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Comment Re:So how is it supposed to communicate? (Score 2) 81

At this point if a probe could just taste the plumes, it might be able to identify evidence of organic chemistry, heck maybe even be able to identify the vacuum-desiccated remnants of living organisms. We're decades away from building a probe that could actually bore through even a few kilometers of ice, but being able to build probes that could land on the surface and analyze the deposits left over from plumes should be well within current technical capabilities.

At the moment Europa really is one of our best shots at identifying life on another world. Even if Europa has never developed anything more complex than bacteria, being able to sample its DNA, or even cooler, finding some other system of protein encoding and heredity would literally be one of the most significant scientific discoveries in history. Just having life there, would go a long way to confirming the belief of many scientists that all life needs to get kickstarted is liquid water, organic compounds and energy.

Comment Re:No they aren't denying it (Score 1) 640

Creationism has a generally accepted meaning; special creation of all life. Now there are different kinds of creationists; Old World Creationists who accept the age of the Earth but will not accept that humans are more than 6,000 (or 10,000 depending on your Biblical numerology) old. Then there are Young Earth Creationists, which take Bishop Ussher's creation chronology literally, and thus everything is only 6,000 years old. Intelligent Design advocates are generally Creationists who are just trying to slip Creationism past First Amendment prohibitions on teaching what is fundamentally a religious position in public schools.

You may be referring to Theistic Evolutionists, people who accept evolution, but still believe God played some role in it. One of the greatest biologists who ever lived, Theodosius Dobzhansky, was such an individual. A devout Orthodox Christian who accepted evolution, rejected special creation, and most certainly rejected the idea that science should attribute any specific part of creation to God.

Comment Re: No they aren't denying it (Score 1) 640

Rising sea level, shifting rain belts leading to currently arable land becoming less productive or even completely unproductive, mass migrations, shifts in balances of power as the so-called "bread basket" zones of high agricultural yield move from where they are to new locations.

Yes, warming is not a good thing.

Comment Re:No they aren't denying it (Score 4, Interesting) 640

There's precious little written evidence that can actually be linked to any contemporary of Jesus Christ. The Gospels are problematic, and the earliest of them can't be dated any earlier than decades after Christ's death, and the others appear to be rewrites of early versions, with inconsistenticies (like the two geneologies of Christ). The closest to a contemporary document is Josephus's writings, and when you get rid of the helpful "interpolations" of 2nd or 3rd century writers, you're left with what amounts to "there was a holy man named Jesus of Nazareth who had a number of followers, and was put to death by the Romans."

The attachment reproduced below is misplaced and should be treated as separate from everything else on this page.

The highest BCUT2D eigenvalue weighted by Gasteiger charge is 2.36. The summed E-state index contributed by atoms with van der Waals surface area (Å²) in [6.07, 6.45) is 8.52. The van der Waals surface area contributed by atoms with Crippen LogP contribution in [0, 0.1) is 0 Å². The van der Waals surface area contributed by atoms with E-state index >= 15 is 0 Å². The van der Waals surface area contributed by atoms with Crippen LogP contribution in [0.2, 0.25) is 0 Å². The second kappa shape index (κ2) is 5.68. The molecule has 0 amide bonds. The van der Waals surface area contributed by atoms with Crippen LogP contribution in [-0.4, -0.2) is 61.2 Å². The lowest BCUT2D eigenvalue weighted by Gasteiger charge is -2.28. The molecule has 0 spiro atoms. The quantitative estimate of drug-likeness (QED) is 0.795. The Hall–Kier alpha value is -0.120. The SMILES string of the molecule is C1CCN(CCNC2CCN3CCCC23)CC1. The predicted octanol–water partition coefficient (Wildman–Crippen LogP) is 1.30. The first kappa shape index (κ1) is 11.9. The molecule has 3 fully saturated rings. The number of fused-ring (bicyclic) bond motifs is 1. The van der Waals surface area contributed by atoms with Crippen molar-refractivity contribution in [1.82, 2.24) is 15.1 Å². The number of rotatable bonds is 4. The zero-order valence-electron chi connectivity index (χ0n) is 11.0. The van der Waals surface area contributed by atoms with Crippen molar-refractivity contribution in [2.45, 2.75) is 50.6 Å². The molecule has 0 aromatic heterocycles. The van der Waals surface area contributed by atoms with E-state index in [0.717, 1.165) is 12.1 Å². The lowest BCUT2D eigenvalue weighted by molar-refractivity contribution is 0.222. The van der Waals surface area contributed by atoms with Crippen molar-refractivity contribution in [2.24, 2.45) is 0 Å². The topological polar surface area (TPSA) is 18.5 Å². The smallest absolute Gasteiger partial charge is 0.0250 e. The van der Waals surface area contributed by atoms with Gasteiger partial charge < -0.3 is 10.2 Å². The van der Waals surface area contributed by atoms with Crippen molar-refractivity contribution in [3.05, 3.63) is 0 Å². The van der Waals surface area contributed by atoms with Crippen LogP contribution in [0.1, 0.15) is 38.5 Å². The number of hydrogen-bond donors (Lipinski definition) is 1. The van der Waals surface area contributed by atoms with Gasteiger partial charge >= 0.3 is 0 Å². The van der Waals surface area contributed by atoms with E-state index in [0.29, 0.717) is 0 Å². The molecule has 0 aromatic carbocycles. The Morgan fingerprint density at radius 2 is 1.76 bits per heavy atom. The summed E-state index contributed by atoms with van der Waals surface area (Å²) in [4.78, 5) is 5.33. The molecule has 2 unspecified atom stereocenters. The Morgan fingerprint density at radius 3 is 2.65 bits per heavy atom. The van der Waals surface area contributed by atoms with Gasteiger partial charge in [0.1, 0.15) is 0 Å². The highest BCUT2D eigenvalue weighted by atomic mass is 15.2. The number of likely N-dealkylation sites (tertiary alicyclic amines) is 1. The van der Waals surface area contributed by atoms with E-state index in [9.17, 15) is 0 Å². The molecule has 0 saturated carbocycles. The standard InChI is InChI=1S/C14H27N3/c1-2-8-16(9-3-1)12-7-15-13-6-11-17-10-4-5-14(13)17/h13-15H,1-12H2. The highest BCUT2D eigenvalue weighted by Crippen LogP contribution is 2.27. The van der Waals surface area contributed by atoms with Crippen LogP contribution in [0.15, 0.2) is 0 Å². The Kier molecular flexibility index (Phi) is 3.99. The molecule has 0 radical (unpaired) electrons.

There's about as much evidence for Jesus healing the sick or raising the dead as there is for Thor causing thunder and lightning.

Comment Re:It's Politics, Not Conspiracy (Score 3, Insightful) 640

Which is why science has built-in processes to deal with bias. It isn't perfect, and it can take time, but eventually fraud or bad science is caught.

And really, at this point, with so many streams of evidence for AGW, to deny that human-caused CO2 emissions are having a significant impact on global climate really is no different than denying that all life evolved from some common ancestor, or that eating high amounts of refined sugar is hazardous to your health, or that smoking cigarettes leads to cancer and lung disorders.

Comment Re:No they aren't denying it (Score 5, Insightful) 640

Also see Big Tobacco's decades-long war on research into the dangers of tobacco smoke and nicotine, or the more recently revealed sugar industry's war on research showing the dangers of refined sugars to human health.

Creationism was probably the first really sophisticated propaganda war on science, but it has inspired several later pseudo-scientific propaganda wars. Creationism's intentions were more to protect Christianity from the perceived threat that if science could provide answers to the life we see today, it was going to chip away at the edifice of Theism until Atheism reigned supreme. I'd also argue that for at least some branches of Protestant Evangelism, there was the more real threat that the vast amount of social control those churches wielded being undermined if they were forced to accept that vast swathes of the Bible became understood as being metaphorical, and not literal.

The story is a bit different for the tobacco, sugar, and fossil fuel industries. For them, a general acceptance of science has material costs. People reducing sugar consumption would lead to significant drops in profits. Of course, we know just how much damage the defeat of the tobacco companies has cost their investors. As for the fossil fuel industry, well it's the biggest beast of all. The entire global economy, and some of the greatest accretions of wealth ever known to humanity, are tied up in the continued exploration, extraction and use of hydrocarbons. If there is a significant shift to alternative energy sources, the fossil fuel industry will find itself a lot poorer for it, with the long-term outlook not exactly healthy.

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